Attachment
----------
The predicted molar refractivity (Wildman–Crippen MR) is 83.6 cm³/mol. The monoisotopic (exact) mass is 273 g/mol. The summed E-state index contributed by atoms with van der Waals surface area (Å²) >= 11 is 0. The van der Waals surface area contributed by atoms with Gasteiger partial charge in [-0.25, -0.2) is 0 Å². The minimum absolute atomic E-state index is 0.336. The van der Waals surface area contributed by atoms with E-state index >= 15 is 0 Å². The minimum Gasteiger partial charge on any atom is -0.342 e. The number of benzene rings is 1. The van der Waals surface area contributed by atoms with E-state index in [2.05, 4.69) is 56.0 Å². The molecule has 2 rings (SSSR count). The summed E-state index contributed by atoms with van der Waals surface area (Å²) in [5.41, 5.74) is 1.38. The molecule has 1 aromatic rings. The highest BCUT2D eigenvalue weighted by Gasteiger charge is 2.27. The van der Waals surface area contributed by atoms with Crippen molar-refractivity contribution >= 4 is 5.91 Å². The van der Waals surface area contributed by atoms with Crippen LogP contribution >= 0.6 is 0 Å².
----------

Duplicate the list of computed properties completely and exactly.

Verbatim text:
The predicted molar refractivity (Wildman–Crippen MR) is 83.6 cm³/mol. The monoisotopic (exact) mass is 273 g/mol. The summed E-state index contributed by atoms with van der Waals surface area (Å²) >= 11 is 0. The van der Waals surface area contributed by atoms with Gasteiger partial charge in [-0.25, -0.2) is 0 Å². The minimum absolute atomic E-state index is 0.336. The van der Waals surface area contributed by atoms with E-state index >= 15 is 0 Å². The minimum Gasteiger partial charge on any atom is -0.342 e. The number of benzene rings is 1. The van der Waals surface area contributed by atoms with E-state index in [2.05, 4.69) is 56.0 Å². The molecule has 2 rings (SSSR count). The summed E-state index contributed by atoms with van der Waals surface area (Å²) in [5.41, 5.74) is 1.38. The molecule has 1 aromatic rings. The highest BCUT2D eigenvalue weighted by Gasteiger charge is 2.27. The van der Waals surface area contributed by atoms with Crippen molar-refractivity contribution >= 4 is 5.91 Å². The van der Waals surface area contributed by atoms with Crippen LogP contribution >= 0.6 is 0 Å².